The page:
Webinar Quick Tips

  • Inactive mold is a hazard, particularly with asthma development and respiratory infections and allergic rhinitis, but cleaning is standard with borate-type treatment products and half-face, negative air respirators with a HEPA filter.
  • If sewage, which is hazardous, is or was present in stormwater, clean-up will also require bleach, and in standing water, waders.
  • Unexpected animal residues, like pigeon nests, are incredibly toxic.
  • Open cuts raise exposure to all contaminants present in flood and storm damaged buildings.
  • Know that moisture is the ultimate enemy: “We have to get the buildings dry before we close them in or apply finishes,” within 24-28 hours., Magnelli stressed.
  • The basic steps of how to clean up flooded homes are: protection protocols, thorough cleaning, scrubbing down, drying the building out, treating with borate to reduce mold growth potential, more thorough drying and increasing sustainability in reconstruction where possible.
  • Fogging or spraying throughout a flood damaged building is not recommended.
  • Inspectors should have no connection to those doing the remediation work, which may be mandated by law in some places, such as the state of Louisiana.

Webinar Notes: Here’s Five Things to Know About How to Clean Up Flooded Homes

Ensure you’re taking all precautions necessary and addressing every issue in the cleanup process.

#1 There are major health risks. These are the top causes of health problems you’ll need to keep in mind when you’re working in flooded homes:

  • Structural problems – this includes shifted foundations and rotted floorboards. DO NOT enter the building if the foundation has been pushed, and test for the latter by hitting floorboards with the end of a two-by-four.
  • Mold – too small to be seen with the naked eye, mold spores floating in the air cause issues for allergy-sufferers: anything from a stuffy nose to a life-threatening asthma attack.
  • Lead dust – caused by lead paint drying and flaking, symptoms are typically nonexistent.
  • Carbon monoxide (CO) – do not use fuel-burning equipment, including portable generators, inside flood-damaged homes; CO poisoning can cause sudden illness and death.
  • Cuts and punctures – broken glass and boards and exposed nails are additional hazards present in contaminated floodwaters.
  • Electric shock – turn off the electricity at the breaker before starting work; any electrical device that has been flooded is a danger.

#2 It’s important to create an agreement with any mold remediation professional. Per the U.S. Environmental Protection Agency and U.S. Centers for Disease Control, hire a professional if mold covers an area of 100 square feet or a 10-by-10-foot space. Then, make sure you have an agreement that you will hold the payment until the work passes an inspection. The inspection should show there is no visible mold, no mold odors and that air tested after the work was done has a safe level of indoor air quality.

#3 Passing inspection is two-tiered. First, there’s the Basic Safety Inspection where you check for structural damage, have your electrical and natural gas system inspected, etc. Next, there’s the Flood/Storm Damage Inspection where you check for mold and water damage, take inventory of what can be salvaged, etc.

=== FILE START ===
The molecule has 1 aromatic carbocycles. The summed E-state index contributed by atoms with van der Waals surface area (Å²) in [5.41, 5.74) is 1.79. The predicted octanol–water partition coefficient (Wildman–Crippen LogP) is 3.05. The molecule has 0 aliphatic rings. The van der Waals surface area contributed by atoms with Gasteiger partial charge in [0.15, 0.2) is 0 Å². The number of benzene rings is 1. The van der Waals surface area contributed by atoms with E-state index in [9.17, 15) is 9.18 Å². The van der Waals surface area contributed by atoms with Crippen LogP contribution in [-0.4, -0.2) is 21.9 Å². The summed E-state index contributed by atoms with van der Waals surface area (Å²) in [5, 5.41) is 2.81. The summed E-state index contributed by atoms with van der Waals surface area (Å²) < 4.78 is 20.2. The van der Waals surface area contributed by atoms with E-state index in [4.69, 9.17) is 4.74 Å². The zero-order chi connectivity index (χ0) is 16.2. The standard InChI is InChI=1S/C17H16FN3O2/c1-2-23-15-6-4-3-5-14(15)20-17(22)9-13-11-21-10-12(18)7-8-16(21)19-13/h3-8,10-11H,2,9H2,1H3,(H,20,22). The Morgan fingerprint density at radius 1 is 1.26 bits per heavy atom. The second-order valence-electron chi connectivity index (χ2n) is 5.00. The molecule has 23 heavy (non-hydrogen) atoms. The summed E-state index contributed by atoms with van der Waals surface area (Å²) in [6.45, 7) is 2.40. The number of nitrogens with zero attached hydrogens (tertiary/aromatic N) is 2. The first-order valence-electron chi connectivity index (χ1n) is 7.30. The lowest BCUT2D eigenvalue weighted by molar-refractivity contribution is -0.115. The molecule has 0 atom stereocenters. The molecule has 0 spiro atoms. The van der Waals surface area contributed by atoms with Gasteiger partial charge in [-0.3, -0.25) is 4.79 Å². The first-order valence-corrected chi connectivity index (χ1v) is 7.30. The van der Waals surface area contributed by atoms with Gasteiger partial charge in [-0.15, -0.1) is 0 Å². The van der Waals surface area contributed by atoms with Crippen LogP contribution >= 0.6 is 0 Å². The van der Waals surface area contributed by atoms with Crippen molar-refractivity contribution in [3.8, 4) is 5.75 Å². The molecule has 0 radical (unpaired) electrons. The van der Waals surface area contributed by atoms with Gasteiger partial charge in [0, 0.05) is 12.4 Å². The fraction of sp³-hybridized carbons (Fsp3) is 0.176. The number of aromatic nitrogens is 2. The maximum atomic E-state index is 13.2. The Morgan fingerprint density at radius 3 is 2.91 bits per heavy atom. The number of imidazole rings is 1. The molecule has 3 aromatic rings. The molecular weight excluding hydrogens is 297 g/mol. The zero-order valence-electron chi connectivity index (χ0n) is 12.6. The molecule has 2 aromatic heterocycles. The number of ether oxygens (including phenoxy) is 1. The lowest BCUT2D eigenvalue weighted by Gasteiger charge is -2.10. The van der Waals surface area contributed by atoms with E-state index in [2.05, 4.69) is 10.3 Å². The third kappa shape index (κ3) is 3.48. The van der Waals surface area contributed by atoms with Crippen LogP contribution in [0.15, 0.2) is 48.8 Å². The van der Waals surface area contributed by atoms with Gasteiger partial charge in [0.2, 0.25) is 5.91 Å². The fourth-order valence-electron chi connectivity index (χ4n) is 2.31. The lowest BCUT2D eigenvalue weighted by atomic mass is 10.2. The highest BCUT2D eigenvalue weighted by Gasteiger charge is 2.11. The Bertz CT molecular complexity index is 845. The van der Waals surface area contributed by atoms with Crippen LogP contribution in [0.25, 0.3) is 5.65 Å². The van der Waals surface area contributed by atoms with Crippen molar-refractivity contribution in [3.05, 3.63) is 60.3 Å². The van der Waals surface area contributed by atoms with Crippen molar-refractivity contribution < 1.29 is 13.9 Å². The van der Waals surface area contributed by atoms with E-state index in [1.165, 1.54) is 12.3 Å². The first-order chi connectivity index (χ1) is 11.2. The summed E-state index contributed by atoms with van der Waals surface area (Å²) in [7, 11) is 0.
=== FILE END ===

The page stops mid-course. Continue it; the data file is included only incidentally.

#4 Protective equipment is a must. Some steps in the cleanup process require head-to-toe protection – lungs, eyes, ears, feet, head and hands – everything from goggles to work boots with steel shank, toe and insole. The minimum you’ll find for any level is a cap, safety glasses and an N95 or N100 respirator.

#5 There are eight stages in the cleanup process:

  • Pre-work Inspection: Open the doors and windows for 30 minutes before you start working in the home to reduce odor levels and allow for dilution of airborne contaminants. In this step, you’ll also need to complete a Basic Safety Inspection and a Flood/Storm Damage Inspection.
  • Before work begins: In this stage you purchase or rent your tools and supplies, plan for trash removal, make sure you have a working bathroom, etc.
  • Site preparation: This is when you set up a safety and cleanup area, put on your personal protection equipment, lay a plywood path, and so on.
  • Clean-out: Here you’ll complete tasks such as removing furniture and appliances, remove wall-to-wall carpet and clean out closets and kitchen cabinets.
  • Gut tear-out procedure: As the name implies, this is where you get into the more heavy-duty portion of the process – tearing down drywall or plaster ceilings and walls, removing layers from the floor, tearing out cabinets, and so on.
  • Pre-construction cleaning and treatment: In this stage you’ll be preparing the space for constructiondry brushing and vacuuming all surfaces, disinfecting all hard surfaces, drying out the building, etc.
  • Selective tear out and preparation before restoration: There are a few more tasks to complete before restoration begins, such as ventilating the attic, opening the crawl space, and disposing of insulation.
  • Restore possessions: Finally, you’ll need to take care of what you salvaged by sponging off wood furnishings, disposing of or thoroughly washing clothing and textiles, and damp-wiping china, glass, jewelry, porcelain and metal possessions.

Enterprise Community Partners, headquartered in Columbia, Md., and its partners are working to develop a similar webcast to be delivered in Spanish for Puerto Rico attendees following the Hurricane Irma disaster. Through offices in 11 metropolitan areas, Enterprise partners with affordable multifamily property owners, government agencies and community development corporations to support resilience at the building, neighborhood, city and state levels, offering a range of products, services and grants. For example, Enterprise is an intermediary under the Section 4 Capacity Building for Affordable Housing and Community Development program, funded by the HUD and is currently administering rolling hurricane recovery grants.

Andrea Fox is Editor of Gov1.com and Senior Editor at Lexipol. She is based in Massachusetts.